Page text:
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Religious Affiliation of History's 100 Most Influential People

The following list of influential figures from world history comes from Michael H. Hart's book The 100: A Ranking of the Most Influential Persons in History. In the book, Hart provides brief biographies of each of the individuals, as well as reasons for their ranking. takes no position regarding the validity of Hart's rankings. Certainly ranking the relative historical influence of individuals is a subjective process. We welcome and will by happy to post comments from readers suggesting alternative rankings or names of influential individuals who should be included in the "Top 100." (Please send suggestions to

Note that many influential philosophies (such as Marxist Communism or Confucianism) are not always classified as organized "religions" in the traditional sense, but are classified as such by sociologists because they are a primary motivational worldview for individuals, cultures or subcultures. Also, many founders never considered themselves adherents of philosophies or religions which later bore their name.

In the table below, where there are two religions listed, the first one is the religion the person was born into. The second was the religion or philosophy the person later joined or founded. Comments in the "Influence" column are in bold when the influence is mainly in the realm of religion and philosophy.
RankNameReligious AffiliationInfluence
1 Muhammad Islam Prophet of Islam; conqueror of Arabia; Hart recognized that ranking Muhammad first might be controversial, but felt that, from a secular historian's perspective, this was the correct choice because Muhammad is the only man to have been both a founder of a major world religion and a major military/political leader. More
2 Isaac Newton Anglican (rejected Trinitarianism;
believed in the Arianism of
the Primitive Church)
physicist; theory of universal gravitation; laws of motion
3 Jesus Christ * Judaism; Christianity founder of Christianity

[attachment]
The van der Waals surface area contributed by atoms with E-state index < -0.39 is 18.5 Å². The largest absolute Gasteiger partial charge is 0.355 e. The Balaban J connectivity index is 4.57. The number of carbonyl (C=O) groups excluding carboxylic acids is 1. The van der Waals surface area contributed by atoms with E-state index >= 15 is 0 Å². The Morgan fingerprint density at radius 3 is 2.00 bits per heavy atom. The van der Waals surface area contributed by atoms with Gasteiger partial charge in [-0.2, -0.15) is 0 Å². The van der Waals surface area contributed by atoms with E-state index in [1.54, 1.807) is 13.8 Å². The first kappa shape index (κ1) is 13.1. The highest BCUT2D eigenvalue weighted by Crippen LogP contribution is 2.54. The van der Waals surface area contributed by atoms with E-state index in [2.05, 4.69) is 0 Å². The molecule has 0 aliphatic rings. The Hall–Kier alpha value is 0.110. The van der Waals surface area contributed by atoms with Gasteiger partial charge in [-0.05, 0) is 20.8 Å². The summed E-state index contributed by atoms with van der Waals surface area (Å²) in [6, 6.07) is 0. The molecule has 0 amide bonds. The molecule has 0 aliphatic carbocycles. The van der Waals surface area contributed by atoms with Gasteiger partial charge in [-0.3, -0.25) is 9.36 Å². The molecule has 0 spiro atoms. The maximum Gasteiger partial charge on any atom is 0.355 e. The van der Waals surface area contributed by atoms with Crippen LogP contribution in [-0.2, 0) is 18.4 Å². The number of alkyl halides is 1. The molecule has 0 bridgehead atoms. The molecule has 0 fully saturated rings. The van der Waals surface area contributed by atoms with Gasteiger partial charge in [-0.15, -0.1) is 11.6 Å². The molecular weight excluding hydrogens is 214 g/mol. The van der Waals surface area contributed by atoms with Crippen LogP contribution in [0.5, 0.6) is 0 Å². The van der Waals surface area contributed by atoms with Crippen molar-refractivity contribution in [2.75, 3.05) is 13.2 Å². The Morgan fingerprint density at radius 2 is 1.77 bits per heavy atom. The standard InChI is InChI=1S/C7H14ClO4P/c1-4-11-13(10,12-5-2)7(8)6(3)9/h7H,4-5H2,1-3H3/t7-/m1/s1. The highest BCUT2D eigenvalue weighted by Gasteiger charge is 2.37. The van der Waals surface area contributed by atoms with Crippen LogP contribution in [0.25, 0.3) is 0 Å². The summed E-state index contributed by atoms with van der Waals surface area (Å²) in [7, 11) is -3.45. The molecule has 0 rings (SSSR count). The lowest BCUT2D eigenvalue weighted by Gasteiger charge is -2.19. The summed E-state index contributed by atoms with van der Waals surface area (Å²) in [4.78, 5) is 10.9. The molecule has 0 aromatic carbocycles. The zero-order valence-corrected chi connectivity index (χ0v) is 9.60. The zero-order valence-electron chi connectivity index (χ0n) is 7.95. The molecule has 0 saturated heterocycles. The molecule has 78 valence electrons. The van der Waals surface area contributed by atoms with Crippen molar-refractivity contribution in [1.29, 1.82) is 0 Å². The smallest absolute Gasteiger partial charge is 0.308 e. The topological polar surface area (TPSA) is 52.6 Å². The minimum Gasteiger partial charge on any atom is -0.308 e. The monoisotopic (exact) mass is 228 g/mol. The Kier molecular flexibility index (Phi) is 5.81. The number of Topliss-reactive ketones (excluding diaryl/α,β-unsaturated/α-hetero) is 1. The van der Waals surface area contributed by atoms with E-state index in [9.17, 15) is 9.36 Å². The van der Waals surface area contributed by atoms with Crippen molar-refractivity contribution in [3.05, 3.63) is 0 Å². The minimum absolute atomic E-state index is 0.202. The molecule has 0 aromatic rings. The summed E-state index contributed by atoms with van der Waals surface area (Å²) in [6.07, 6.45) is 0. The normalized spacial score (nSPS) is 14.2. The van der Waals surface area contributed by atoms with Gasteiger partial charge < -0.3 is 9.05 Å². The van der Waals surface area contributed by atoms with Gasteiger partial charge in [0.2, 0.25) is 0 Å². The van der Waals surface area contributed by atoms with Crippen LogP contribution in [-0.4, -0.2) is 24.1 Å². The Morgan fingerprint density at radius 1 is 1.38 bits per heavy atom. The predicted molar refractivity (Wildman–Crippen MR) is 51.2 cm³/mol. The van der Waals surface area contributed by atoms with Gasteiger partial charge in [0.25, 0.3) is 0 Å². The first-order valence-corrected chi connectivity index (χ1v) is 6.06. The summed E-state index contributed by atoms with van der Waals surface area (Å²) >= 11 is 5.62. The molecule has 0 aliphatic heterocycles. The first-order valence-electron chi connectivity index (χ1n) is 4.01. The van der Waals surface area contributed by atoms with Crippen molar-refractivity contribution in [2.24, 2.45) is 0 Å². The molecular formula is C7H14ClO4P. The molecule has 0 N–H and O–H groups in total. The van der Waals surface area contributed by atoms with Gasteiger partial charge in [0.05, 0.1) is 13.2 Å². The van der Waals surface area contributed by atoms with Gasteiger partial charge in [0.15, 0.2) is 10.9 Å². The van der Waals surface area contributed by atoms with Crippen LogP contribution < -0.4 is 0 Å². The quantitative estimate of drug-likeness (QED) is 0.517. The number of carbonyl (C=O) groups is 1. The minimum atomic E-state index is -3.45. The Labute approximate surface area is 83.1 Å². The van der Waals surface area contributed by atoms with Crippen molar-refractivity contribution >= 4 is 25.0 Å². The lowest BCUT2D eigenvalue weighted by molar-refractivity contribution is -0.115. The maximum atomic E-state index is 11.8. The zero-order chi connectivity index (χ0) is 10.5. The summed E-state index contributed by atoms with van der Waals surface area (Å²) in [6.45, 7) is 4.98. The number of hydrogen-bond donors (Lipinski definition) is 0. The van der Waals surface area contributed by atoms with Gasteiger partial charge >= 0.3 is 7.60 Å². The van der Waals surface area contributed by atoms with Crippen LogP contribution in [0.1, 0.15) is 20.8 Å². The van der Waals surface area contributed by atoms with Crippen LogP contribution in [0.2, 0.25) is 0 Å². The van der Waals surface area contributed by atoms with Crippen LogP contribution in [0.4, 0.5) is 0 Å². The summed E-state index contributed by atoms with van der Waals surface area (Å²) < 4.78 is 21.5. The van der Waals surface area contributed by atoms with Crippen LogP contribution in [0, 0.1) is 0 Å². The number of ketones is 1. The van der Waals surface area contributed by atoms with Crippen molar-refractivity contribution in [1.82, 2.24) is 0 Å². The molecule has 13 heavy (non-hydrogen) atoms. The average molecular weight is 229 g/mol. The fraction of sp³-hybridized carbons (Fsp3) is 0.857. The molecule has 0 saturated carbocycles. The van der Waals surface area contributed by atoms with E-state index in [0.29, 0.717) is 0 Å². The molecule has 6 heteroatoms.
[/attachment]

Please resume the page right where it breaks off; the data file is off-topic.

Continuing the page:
4 Buddha Hinduism; Buddhism founder of Buddhism
5 Confucius Confucianism founder of Confucianism
6 St. Paul Judaism; Christianity proselytizer of Christianity
7 Ts'ai Lun Chinese traditional religion inventor of paper
8 Johann Gutenberg Catholic developed movable type; printed Bibles
9 Christopher Columbus Catholic explorer; led Europe to Americas
10 Albert Einstein Jewish * physicist; relativity; Einsteinian physics
11 Louis Pasteur Catholic scientist; pasteurization
12 Galileo Galilei Catholic * astronomer; accurately described heliocentric solar system
13 Aristotle Platonism / Greek philosophy influential Greek philosopher
14 Euclid Platonism / Greek philosophy mathematician; Euclidian geometry
15 Moses Judaism major prophet of Judaism
16 Charles Darwin Anglican (nominal) biologist; described Darwinian evolution, which had theological impact on many religions
17 Shih Huang Ti Chinese traditional religion Chinese emperor
18 Augustus Caesar Roman state paganism ruler
19 Nicolaus Copernicus Catholic (priest) astronomer; taught heliocentricity
20 Antoine Laurent Lavoisier Catholic * father of modern chemistry; philosopher; economist
21 Constantine the Great Roman state paganism; Christianity Roman emperor who made Christianity the state religion
22 James Watt nonreligious * developed steam engine
23 Michael Faraday Sandemanian physicist; chemist; discovery of magneto-electricity
24 James Clerk Maxwell Presbyterian; Anglican; Baptist * physicist; electromagnetic spectrum
25 Martin Luther Catholic; Lutheran founder of Protestantism and Lutheranism
26 George Washington Episcopalian; Deist first president of United States
27 Karl Marx Jewish; Christian;
Atheist; Marxism/Communism *
founder of Communism
28 Orville and Wilbur Wright Protestant (nominal?) * inventors of airplane
29 Genghis Khan Mongolian shamanism Mongol conqueror
30 Adam Smith Liberal Protestant economist; expositor of capitalism; religious philosopher
31 Edward de Vere Christianity * literature; also wrote 6 volumes about philosophy and religion; William Shakespeare?
32 John Dalton Quaker chemist; physicist; atomic theory; law of partial pressures (Dalton's law)
33 Alexander the Great Greek state paganism conqueror
34 Napoleon Bonaparte Catholic (nominal) * French conqueror
35 Thomas Edison Congregationalist; agnostic * inventor of light bulb, phonograph, etc.
36 Antony van Leeuwenhoek Calvinist * microscopes; studied microscopic life
37 William T.G. Morton ?? pioneer in anesthesiology
38 Guglielmo Marconi Catholic and Anglican * inventor of radio
39 Adolf Hitler born Catholic; proponent of Germanic Neo-Paganism and Nazism conqueror; led Axis Powers in WWII
40 Plato Platonism / Greek philosophy founder of Platonism
41 Oliver Cromwell Puritan (Protestant) British political and military leader
42 Alexander Graham Bell Unitarian-Universalist inventor of telephone
43 Alexander Fleming Catholic penicillin; advances in bacteriology, immunology and chemotherapy
44 John Locke raised Puritan (Anglican);